I have been incorporating two new tools in my workshops: Clean Language (which could be described as a coaching tool) and the Cynefin Four Points Contextualisation exercise. Here’s how we put them to use.
You’re probably familiar with the idea of coaching often taking the form of identifying a goal, then helping the client focus on the process of getting there. The GROW model  is probably the canonical example, a conversation structured – explicitly, or implicity in the mind of one or both participants – along these easily-remembered lines:
- Current Reality
- Way forward (or Will)
Clean Language [2, 3] covers some of the same ground, using language particularly good at (among other things) getting to outcomes (the Goal in GROW model), and doing so in a noticeably judgement-free manner.
There is some discipline involved:
- Sticking to the the preferred prompts
- Incorporating the client’s language
I’m not skilled enough myself to do all of those simultaneously and I certainly don’t expect others to do so without practice! It is however a fun and useful exercise for workshop participants to take the roles of the client (with real or imagined problems, challenges, or potential solutions to explore), coach (whose job it is to guide the exploration), and scribe (who writes down anything that sounds like an outcome).
In our exercise, the coach is allowed only these prompts (a small but important subset of the whole):
- “What would you/X like to have happen?”
- “(And) then what happens?”
- ”(And) what happens before X”?
- “What kind of X?”
- “Is there anything else about X?”
In the context of the exercise, first two of those are the most important, taking the conversation away from problems and solutions and towards desired outcomes. The middle one has multiple applications; here it could be used when the coach does not grasp the mental leap the client has made. The last two are more exploratory, likely taking the conversation into areas more metaphorical, descriptive, or detail oriented (perhaps too much so, but that’s the choice of the coach).
No big explanation needed – we try it, and it works! We’re just dipping our toes in the water, but there’s the opportunity afterwards to explain that we have here a set of tools that could be of great value to anyone interested in further developing their coaching skills.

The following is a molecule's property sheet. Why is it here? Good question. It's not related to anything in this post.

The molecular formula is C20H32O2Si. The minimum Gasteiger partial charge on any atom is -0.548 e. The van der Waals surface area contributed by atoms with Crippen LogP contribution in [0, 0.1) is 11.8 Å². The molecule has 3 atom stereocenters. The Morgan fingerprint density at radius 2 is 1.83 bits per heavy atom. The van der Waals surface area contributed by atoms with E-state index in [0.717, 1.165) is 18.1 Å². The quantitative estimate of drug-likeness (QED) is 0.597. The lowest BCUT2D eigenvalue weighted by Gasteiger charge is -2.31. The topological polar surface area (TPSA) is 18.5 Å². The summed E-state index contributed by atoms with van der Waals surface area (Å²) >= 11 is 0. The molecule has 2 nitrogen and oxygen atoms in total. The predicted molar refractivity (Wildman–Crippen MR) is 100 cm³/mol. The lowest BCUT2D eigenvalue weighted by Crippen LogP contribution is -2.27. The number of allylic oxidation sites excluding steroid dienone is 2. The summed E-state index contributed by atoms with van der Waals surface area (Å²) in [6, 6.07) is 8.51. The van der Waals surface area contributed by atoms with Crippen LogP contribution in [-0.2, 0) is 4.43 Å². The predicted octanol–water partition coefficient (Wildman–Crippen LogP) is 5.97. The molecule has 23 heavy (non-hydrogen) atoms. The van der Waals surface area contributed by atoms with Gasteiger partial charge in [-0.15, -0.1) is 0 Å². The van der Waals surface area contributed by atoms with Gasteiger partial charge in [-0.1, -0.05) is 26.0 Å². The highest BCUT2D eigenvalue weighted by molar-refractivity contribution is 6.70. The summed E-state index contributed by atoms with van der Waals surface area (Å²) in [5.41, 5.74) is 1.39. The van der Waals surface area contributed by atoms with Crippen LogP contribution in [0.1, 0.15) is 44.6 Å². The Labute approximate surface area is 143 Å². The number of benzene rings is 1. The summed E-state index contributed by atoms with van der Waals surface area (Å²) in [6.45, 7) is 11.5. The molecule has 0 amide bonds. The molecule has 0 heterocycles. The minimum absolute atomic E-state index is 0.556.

Four Points Contextualisation
The nuts and bolts of the Cynefin Four Points Contextualisation exercise are well described in the first part of this article from the Adventures with Agile blog: Cynefin Review Part 7 – Finding Your Place on the Framework.
More interesting to me than the mechanics have been some of the implications. This exercise powerfully illustrates some important things:
- The importance of choosing an implementation approach that is appropriate in context, whether that’s one based on careful analysis and planning, on experimentation, or on direct action
- The range of opinion on what’s appropriate, given any particular outcome or solution
- The strength of our personal biases in favour of some approaches over others, making us – myself very much included – vulnerable to blind spots and at risk of judging others quite unfairly
Interesting stuff! Here’s the output from one such exercise (on the Featureban scenario, not anything sensitive):
Opportunities for you to give them a try
Both tools are now standard elements of the Agendashift debrief/action workshop, with the option to remove or gloss over them if a shorter workshop is called for. For the 1-day training workshop, they’re both optional extras – choosing them will be at the expense of other material. [Note: with some big site changes pending they’re not in the blurb yet]
There’ll be opportunity to see one or both of them in action at these upcoming events: